The cooperative key to sustainable development

On the occasion of the International Symposium “Cooperatives and the Sustainable Development Goals: Focus on Africa” in Berlin, ILO Cooperative Unit (COOP) Chief Simel Esim explains why cooperatives are vital to reaching the goals of the United Nations’ post-2015 development agenda.

Comment | 02 September 2014
Simel Esim, ILO Cooperative Unit
While the debate around the Sustainable Development Goals (SDGs) beyond 2015 is intensifying, the ILO has been actively promoting the cooperative model as an important instrument to promote sustainable development. We firmly believe at the ILO that the values and principles governing cooperative enterprises respond to the pressing issues of economic development, environmental protection and social equity in a globalized world.

Last year COOP launched a survey within the international cooperative movement to find out how the cooperative business model is contributing towards sustainable development, how the actors in the cooperative movement perceive the debate around the post-2015 development agenda, and which role cooperatives should play in this respect. The findings from the survey show how cooperatives made a difference in achieving sustainable development goals with concrete actions and engagement at the local level.

The full report is yet to be published. However, a policy brief shows that cooperatives are often present where private or state service providers are unable or unwilling to go.

Cooperatives thus play a key role in health and social care, access to financial services as well as water and energy provision in rural areas in many countries.

They also support more inclusive and equal trade relations and value chains through their engagement in alternative forms of trade, such as fair trade, and contribute to a low-carbon economy through innovative approaches.

How coops support SDGs

First, cooperatives can play a key role in poverty reduction. While savings and credit cooperatives facilitate their members’ access to financial capital, agricultural cooperatives help farmers access the inputs required to grow crops and keep livestock and help them process, transport and market their products.

In Ethiopia, 800,000 people in the agricultural sector are estimated to generate most of their income through cooperatives.
In Egypt, 4 million farmers derive income from selling farm produce through agricultural marketing cooperatives.

Second, cooperatives are major job providers. They employ at least 100 million people worldwide. It has been estimated that the livelihoods of nearly half the world’s population are secured by cooperative enterprises. The world’s 300 largest cooperative enterprises have collective revenues of US$ 1.6 trillion, which is comparable to the GDP of Spain.

Direct and indirect influence

Cooperatives’ impact employment on different levels: they employ people directly, and they promote employment indirectly through creating market opportunities and improving market conditions. They even influence those who are not members of cooperatives but whose professional activities are closely related to transactions with cooperatives.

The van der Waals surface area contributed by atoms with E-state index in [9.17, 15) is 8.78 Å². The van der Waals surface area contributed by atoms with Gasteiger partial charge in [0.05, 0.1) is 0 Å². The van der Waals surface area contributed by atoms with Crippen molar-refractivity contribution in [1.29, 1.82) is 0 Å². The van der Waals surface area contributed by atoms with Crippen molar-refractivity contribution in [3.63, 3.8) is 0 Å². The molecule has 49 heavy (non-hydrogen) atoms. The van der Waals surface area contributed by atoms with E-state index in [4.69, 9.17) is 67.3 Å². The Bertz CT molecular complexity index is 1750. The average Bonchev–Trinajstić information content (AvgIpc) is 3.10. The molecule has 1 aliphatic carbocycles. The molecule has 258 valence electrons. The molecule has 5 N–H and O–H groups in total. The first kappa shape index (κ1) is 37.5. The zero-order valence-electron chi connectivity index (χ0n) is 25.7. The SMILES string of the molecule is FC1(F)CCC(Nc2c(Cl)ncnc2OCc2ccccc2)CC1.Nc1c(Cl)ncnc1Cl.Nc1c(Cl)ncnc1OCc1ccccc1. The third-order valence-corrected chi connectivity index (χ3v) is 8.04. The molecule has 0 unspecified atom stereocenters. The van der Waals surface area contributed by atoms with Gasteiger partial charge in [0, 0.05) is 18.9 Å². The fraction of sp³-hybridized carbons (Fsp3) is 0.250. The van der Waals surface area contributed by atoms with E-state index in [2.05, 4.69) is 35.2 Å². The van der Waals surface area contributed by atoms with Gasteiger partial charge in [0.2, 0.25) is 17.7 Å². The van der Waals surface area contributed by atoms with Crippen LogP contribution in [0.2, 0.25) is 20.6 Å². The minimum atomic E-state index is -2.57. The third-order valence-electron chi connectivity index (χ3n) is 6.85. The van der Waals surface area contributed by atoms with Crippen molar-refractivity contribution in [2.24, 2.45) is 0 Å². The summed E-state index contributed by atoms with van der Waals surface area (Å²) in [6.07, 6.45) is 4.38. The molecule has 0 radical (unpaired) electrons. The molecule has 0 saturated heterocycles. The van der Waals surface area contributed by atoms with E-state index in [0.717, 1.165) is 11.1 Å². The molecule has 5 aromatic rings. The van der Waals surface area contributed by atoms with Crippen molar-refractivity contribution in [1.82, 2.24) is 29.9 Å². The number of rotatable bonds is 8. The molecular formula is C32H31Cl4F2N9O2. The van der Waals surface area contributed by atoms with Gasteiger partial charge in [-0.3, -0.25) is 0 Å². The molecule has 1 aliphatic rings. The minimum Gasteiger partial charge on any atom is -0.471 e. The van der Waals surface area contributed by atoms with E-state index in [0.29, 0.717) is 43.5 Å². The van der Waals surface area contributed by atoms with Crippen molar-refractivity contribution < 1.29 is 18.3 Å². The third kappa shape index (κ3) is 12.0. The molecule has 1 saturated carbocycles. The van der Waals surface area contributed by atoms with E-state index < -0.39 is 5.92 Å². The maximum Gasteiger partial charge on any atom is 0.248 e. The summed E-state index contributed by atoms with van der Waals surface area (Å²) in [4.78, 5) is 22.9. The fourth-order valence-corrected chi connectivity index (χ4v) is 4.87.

Last but not least, recent evidence shows that jobs in employee-owned enterprises are less likely to be negatively affected by cyclical downturns and that these enterprises had greater levels of employment stability over the recent economic downturn.

Third, cooperatives are contributing towards gender equality by expanding women’s opportunities to participate in local economies. For instance, 49 per cent of members of the Spanish Confederation of Workers Cooperatives are women, while 39 per cent have directorial positions, compared to 6 per cent in non-worker-owned enterprises.

Meanwhile, women’s presence on financial cooperative boards can be as high as 65 per cent in a developing country like Tanzania.

Conference details

On 2 September 2014, an International Symposium “Cooperatives and the Sustainable Development Goals: Focus on Africa” is being held in Berlin.

This event, jointly organized by the Friedrich-Ebert-Stiftung (FES), the ILO, and the German Cooperative and Raiffeisen Confederation (DGRV), will inform the German and global development community how cooperative enterprises can contribute to economic, social and environmental sustainability.

It will also be an occasion for the cooperative movement to weigh in on the post-2015 development agenda.
These are only a few examples, as the report also documents the key contribution from cooperatives in other areas, including sustainable energy production, food security or health services.

Also, cooperative enterprises provide opportunities for specific groups such as informal workers by facilitating the transition to the formal economy. They can help others such as migrant and domestic workers to move away from poverty and find decent work opportunities.

For example, in Ecuador, the Bella Rica Cooperative formalized artisanal and small-scale gold mine workers, many of them migrant workers, offering them a proper work contract and helping them obtain rights on the minerals mined.

Finally, the report emphasizes the need to include the ILO’s Decent Work Agenda in the debate on the post-2015 development agenda. Creating millions of decent jobs around the world, cooperatives play a key role in the ILO’s contribution to the agenda.